TVNZ Sunday explores the immense potential of deep tech

April 29, 2024

As a venture capital company specialising in deep techinvestments, it's not every day that we have companies in our portfolio featured in a mainstream TV programme. However, when they do, it's a moment of pride and validation, not only for our team but also the people who are at the core of those companies.

On Sunday 28 April, TVNZ Sunday, New Zealand’s renowned current affairs show, dedicated the majority of their episode to exploring the rise of deep tech, and we were delighted that out of the three innovations profiled, the team from Pacific Channel has been instrumental in supporting two of the companies across multiple stages of their growth with our venture capital, resources, and networks.

This episode, titled "Disruptive" provided viewers with a captivating glimpse into the world of revolutionary technologies classified as deep tech. It showcased not only the immense potential of these big-thinking innovations to solve some very hard global problems but also the significant challenges the companies face in successfully commercialising the technology and building a business.

As a venture capital company committed to investing in the future of our health, food, and environment, seeing our investments showcased was a testament to the power of deep tech to shape a better world.
Vortex Power Systems:

One of the companies, Vortex Power Systems, is a clean tech company developing a proprietary system to capture and convert wasted heat from thermal processes into electricity.

Vortex’s technology utilises wasted process heat to create a controllable atmospheric buoyancy vortex [similar to a natural waterspout] which, once commissioned, is expected to reach about 5km. The circulating wind currents produced by this vortex will drive a turbine to generate electrical power, enabling global industrial producers to reduce their fuel costs and carbon emissions while also increasing the supply of electricity and processing plant efficiency.

Vortex’s technology could produce $50b worth of electricity annually, resulting in a considerable reduction in CO2 emissions. 


The second company highlighted in the programme was InsituGen.

Alison (who deserves her own recognition for competing in an impressive 13 Ironman competitions!) and the team from InsituGen have developed a new steroid hormone testing platform. Initially applied to anti-doping as a beachhead market, the company has now expanded its focus to include growth opportunities for supplement testing, testing water for endocrine-disrupting compounds, and companion animal health.

This adaptability and broad application of their technology demonstrate InsituGen's potential for growth and impact in various industries.

Our perspective:

What was evident in this programme is that one of the key challenges for deep tech is the journey from building a technology to building a business – the latter requires time and resources to answer all the commercial questions.

As an investor, we need to query whether we can pair an innovator with someone who is very commercially astute, understands the industry,and has the skills to shape the technology into a commercial opportunity.  

Another challenge, and this is particularly relevant to medical and energy technologies, is determining what is a commercial proof point. In a traditional software business, as an example, it’s easy to say, ‘we’ve increased revenues by x’, but in deep tech it’s not necessarily a revenue metric – it’s a point in time when you’ve derisked the technology and created a value inflexion point. In healthcare, it might be a clinical trial that showcases the efficacy; in energy, it’s more likely to be a scale-up (which is exactly the milestone Vortex is about to prove).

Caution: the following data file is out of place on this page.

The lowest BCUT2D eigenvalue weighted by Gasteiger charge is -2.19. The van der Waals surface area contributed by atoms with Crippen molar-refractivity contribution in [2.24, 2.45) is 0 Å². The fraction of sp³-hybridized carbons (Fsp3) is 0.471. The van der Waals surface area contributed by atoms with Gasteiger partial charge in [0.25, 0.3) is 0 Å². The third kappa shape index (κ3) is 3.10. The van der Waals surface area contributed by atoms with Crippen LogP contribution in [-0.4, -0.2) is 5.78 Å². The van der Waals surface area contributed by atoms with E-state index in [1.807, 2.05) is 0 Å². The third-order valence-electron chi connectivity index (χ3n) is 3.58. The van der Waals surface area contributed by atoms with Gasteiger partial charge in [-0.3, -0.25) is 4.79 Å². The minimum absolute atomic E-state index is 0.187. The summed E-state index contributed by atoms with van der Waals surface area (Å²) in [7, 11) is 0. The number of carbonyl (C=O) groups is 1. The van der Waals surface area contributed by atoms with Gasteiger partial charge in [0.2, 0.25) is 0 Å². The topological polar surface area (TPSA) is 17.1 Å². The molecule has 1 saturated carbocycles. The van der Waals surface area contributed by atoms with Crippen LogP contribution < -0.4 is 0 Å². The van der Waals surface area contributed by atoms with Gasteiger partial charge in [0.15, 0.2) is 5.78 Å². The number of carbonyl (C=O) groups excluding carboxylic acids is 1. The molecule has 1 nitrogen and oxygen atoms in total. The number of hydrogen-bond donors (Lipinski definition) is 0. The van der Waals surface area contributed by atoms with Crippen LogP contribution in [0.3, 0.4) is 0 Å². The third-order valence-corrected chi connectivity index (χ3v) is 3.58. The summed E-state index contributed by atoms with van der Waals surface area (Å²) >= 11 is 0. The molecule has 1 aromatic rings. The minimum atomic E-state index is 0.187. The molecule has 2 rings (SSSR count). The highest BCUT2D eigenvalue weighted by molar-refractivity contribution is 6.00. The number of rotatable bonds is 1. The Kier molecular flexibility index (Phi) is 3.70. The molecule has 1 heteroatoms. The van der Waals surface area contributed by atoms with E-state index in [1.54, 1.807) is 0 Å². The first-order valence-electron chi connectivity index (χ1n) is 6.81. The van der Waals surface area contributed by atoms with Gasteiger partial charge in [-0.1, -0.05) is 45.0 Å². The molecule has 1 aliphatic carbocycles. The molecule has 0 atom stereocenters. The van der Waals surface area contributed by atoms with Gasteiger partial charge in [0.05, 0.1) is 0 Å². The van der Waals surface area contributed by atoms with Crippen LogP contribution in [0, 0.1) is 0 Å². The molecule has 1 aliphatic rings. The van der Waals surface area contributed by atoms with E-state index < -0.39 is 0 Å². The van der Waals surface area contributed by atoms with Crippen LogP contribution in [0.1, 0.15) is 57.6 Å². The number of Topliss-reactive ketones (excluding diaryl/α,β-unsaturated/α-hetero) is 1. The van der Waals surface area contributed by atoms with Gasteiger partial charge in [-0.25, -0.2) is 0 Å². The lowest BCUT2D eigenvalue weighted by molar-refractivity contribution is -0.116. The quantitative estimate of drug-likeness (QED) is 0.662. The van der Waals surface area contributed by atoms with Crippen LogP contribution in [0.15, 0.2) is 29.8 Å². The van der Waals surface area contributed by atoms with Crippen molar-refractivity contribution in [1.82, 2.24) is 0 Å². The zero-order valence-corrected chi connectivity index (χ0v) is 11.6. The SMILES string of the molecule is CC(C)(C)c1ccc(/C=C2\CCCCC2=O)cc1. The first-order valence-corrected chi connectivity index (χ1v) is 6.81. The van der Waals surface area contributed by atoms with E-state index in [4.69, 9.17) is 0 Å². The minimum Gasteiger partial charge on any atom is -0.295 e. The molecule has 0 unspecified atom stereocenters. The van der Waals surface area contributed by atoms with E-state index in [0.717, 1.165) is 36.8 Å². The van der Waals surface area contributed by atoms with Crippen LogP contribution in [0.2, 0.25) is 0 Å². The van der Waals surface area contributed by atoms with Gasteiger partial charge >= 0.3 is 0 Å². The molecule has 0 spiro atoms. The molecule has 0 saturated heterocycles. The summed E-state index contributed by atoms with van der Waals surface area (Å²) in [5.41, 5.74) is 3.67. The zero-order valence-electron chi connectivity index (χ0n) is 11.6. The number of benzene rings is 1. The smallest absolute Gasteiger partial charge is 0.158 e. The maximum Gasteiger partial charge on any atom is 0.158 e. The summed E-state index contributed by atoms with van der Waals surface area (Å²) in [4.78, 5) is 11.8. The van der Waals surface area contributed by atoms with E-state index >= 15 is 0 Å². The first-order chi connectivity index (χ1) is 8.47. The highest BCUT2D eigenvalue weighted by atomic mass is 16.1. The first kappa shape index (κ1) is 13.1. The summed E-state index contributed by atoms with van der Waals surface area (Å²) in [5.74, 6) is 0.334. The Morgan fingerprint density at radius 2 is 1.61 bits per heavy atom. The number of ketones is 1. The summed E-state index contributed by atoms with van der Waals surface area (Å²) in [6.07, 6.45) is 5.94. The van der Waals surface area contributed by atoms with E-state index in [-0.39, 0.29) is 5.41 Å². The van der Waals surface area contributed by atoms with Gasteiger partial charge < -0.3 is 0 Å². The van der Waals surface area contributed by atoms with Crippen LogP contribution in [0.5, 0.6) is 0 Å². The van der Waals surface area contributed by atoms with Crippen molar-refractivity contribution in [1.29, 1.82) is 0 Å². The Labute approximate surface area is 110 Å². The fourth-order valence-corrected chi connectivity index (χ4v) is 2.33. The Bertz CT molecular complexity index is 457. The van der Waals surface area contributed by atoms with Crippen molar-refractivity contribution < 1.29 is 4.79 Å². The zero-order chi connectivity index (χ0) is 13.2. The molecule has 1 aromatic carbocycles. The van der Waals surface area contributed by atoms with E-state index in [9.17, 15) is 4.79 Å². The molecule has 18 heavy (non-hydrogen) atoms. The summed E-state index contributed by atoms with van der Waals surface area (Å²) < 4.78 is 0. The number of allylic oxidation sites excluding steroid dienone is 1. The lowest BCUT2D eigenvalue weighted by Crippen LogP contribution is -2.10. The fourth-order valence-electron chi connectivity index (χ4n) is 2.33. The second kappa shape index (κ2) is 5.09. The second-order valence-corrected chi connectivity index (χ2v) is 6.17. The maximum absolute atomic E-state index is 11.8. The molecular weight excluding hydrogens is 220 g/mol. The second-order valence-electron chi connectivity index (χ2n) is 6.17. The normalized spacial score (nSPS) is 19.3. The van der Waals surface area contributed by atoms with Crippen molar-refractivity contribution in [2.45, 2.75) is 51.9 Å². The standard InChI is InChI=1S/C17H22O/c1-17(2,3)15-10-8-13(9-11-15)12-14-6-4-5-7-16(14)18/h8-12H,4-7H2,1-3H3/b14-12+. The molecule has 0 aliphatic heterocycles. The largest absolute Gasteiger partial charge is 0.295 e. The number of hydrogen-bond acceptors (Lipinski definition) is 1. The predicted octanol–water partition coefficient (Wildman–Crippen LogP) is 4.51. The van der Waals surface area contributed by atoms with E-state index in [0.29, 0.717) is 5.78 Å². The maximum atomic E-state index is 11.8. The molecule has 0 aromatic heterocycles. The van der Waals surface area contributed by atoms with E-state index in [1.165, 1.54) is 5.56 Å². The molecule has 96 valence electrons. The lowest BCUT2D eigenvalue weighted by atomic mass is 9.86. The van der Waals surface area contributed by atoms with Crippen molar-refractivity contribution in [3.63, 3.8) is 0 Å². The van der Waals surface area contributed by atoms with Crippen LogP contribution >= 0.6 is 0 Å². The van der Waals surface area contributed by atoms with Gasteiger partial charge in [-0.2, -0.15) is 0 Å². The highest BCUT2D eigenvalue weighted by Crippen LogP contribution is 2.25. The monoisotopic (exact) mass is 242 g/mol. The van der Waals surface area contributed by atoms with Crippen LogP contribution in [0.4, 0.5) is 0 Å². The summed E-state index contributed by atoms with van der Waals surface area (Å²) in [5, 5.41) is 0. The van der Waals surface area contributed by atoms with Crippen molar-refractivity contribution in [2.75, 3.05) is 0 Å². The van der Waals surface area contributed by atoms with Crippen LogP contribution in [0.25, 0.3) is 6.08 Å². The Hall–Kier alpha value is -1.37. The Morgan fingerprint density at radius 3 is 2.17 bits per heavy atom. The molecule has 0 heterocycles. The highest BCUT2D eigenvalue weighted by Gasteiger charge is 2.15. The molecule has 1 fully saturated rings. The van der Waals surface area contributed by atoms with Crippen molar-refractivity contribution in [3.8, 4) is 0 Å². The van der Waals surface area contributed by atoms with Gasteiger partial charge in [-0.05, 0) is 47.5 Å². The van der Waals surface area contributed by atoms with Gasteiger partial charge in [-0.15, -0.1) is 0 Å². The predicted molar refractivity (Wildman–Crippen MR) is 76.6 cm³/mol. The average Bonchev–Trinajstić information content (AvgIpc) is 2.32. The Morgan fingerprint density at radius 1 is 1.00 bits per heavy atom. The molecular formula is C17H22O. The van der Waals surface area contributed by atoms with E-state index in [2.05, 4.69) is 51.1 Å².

As a deep tech investor, understanding the unique value inflexion point or commercial proof point for this type of technology is critical. It’s also an essential element for deep-tech companies to understand when they go to market seeking capital.

We’re proud to be New Zealand’s largest specialist deep tech venture capital company. For over 20 years we’ve been investing in this sector,and with over $100m under management, to date, we have invested in 50 Kiwi companies with growing activity across Asia Pacific, including in San Diego, Melbourne, Singapore and Beijing. Until a few years ago, the interest in investing in deep tech was not overly strong; however, with the growing appreciation of its potential to solve significant challenges and an increasing appetite for investing in ventures that realise long-term value, deep tech now claims an increasingly significant share of global investment. In New Zealand we’re seeing the same trend as what is happening internationally - according to PwC’s Startup Investment Spring 2023 report, investments in the sector accounted for 49% of all deals.

Understanding the unique value inflexion point or commercial proof point for this type of technology is critical.

So, for us, having TVNZ Sunday take an interest in a couple of our portfolio companies validates our investment philosophy and reaffirms our belief in the transformative power of deep tech. It also helps to clarify the role of these complex technologies for a wider audience, facilitating a greater understanding and appreciation for the innovations that will influence our future.

As a venture capital company, we remain committed to participating in a robust deep tech ecosystem to support and champion clever people tech as they continue to push the boundaries of what's possible.